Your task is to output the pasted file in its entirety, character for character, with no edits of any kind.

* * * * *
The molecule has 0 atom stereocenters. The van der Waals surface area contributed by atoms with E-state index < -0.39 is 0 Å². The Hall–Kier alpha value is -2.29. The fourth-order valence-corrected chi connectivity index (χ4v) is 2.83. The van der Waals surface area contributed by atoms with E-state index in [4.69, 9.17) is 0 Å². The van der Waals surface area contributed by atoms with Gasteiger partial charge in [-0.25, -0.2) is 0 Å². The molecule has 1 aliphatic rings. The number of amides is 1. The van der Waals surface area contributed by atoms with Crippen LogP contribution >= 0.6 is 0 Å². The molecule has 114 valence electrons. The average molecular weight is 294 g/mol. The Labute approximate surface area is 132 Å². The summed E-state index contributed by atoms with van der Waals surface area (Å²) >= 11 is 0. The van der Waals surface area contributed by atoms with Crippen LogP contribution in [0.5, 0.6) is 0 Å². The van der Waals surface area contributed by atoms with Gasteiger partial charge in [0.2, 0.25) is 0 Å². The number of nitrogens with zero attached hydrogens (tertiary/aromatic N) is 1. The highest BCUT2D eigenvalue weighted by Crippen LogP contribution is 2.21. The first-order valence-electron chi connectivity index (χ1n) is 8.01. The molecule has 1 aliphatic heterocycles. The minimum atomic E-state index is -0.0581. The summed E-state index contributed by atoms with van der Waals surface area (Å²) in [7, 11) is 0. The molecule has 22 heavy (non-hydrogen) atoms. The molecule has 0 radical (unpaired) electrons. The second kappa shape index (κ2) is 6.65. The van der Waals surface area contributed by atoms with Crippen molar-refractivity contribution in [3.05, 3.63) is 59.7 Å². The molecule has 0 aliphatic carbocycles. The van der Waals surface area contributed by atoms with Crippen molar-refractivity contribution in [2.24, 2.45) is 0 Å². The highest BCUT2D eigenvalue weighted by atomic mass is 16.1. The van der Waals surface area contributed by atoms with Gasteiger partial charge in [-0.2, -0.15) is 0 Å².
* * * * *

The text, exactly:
The molecule has 0 atom stereocenters. The van der Waals surface area contributed by atoms with E-state index < -0.39 is 0 Å². The Hall–Kier alpha value is -2.29. The fourth-order valence-corrected chi connectivity index (χ4v) is 2.83. The van der Waals surface area contributed by atoms with E-state index in [4.69, 9.17) is 0 Å². The van der Waals surface area contributed by atoms with Gasteiger partial charge in [-0.25, -0.2) is 0 Å². The molecule has 1 aliphatic rings. The number of amides is 1. The van der Waals surface area contributed by atoms with Crippen LogP contribution >= 0.6 is 0 Å². The molecule has 114 valence electrons. The average molecular weight is 294 g/mol. The Labute approximate surface area is 132 Å². The summed E-state index contributed by atoms with van der Waals surface area (Å²) >= 11 is 0. The van der Waals surface area contributed by atoms with Crippen LogP contribution in [0.5, 0.6) is 0 Å². The van der Waals surface area contributed by atoms with Gasteiger partial charge in [0.2, 0.25) is 0 Å². The number of nitrogens with zero attached hydrogens (tertiary/aromatic N) is 1. The highest BCUT2D eigenvalue weighted by Crippen LogP contribution is 2.21. The first-order valence-electron chi connectivity index (χ1n) is 8.01. The molecule has 1 aliphatic heterocycles. The minimum atomic E-state index is -0.0581. The summed E-state index contributed by atoms with van der Waals surface area (Å²) in [7, 11) is 0. The molecule has 22 heavy (non-hydrogen) atoms. The molecule has 0 radical (unpaired) electrons. The second kappa shape index (κ2) is 6.65. The van der Waals surface area contributed by atoms with Crippen molar-refractivity contribution in [3.05, 3.63) is 59.7 Å². The molecule has 0 aliphatic carbocycles. The van der Waals surface area contributed by atoms with Crippen molar-refractivity contribution in [2.24, 2.45) is 0 Å². The highest BCUT2D eigenvalue weighted by atomic mass is 16.1. The van der Waals surface area contributed by atoms with Gasteiger partial charge in [-0.2, -0.15) is 0 Å².